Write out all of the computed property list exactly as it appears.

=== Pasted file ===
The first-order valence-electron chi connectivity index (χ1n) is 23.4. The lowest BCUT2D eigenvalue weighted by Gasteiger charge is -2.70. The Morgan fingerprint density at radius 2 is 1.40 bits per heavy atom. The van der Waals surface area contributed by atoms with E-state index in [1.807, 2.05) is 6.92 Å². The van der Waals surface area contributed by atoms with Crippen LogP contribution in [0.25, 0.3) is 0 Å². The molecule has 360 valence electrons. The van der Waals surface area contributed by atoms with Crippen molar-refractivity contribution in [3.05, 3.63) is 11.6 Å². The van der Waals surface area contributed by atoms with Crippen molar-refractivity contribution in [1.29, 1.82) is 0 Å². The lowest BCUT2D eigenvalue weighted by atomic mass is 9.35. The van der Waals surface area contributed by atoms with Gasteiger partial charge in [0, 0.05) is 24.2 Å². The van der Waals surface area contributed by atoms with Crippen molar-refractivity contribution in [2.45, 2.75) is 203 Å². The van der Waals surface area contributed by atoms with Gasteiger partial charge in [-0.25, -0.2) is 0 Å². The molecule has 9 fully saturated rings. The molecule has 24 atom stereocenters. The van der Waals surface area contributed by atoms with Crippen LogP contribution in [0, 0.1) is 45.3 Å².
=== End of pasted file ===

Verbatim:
The first-order valence-electron chi connectivity index (χ1n) is 23.4. The lowest BCUT2D eigenvalue weighted by Gasteiger charge is -2.70. The Morgan fingerprint density at radius 2 is 1.40 bits per heavy atom. The van der Waals surface area contributed by atoms with E-state index in [1.807, 2.05) is 6.92 Å². The van der Waals surface area contributed by atoms with Crippen LogP contribution in [0.25, 0.3) is 0 Å². The molecule has 360 valence electrons. The van der Waals surface area contributed by atoms with Crippen molar-refractivity contribution in [3.05, 3.63) is 11.6 Å². The van der Waals surface area contributed by atoms with Crippen molar-refractivity contribution in [1.29, 1.82) is 0 Å². The lowest BCUT2D eigenvalue weighted by atomic mass is 9.35. The van der Waals surface area contributed by atoms with Gasteiger partial charge in [0, 0.05) is 24.2 Å². The van der Waals surface area contributed by atoms with Crippen molar-refractivity contribution in [2.45, 2.75) is 203 Å². The van der Waals surface area contributed by atoms with Gasteiger partial charge in [-0.25, -0.2) is 0 Å². The molecule has 9 fully saturated rings. The molecule has 24 atom stereocenters. The van der Waals surface area contributed by atoms with Crippen LogP contribution in [0, 0.1) is 45.3 Å².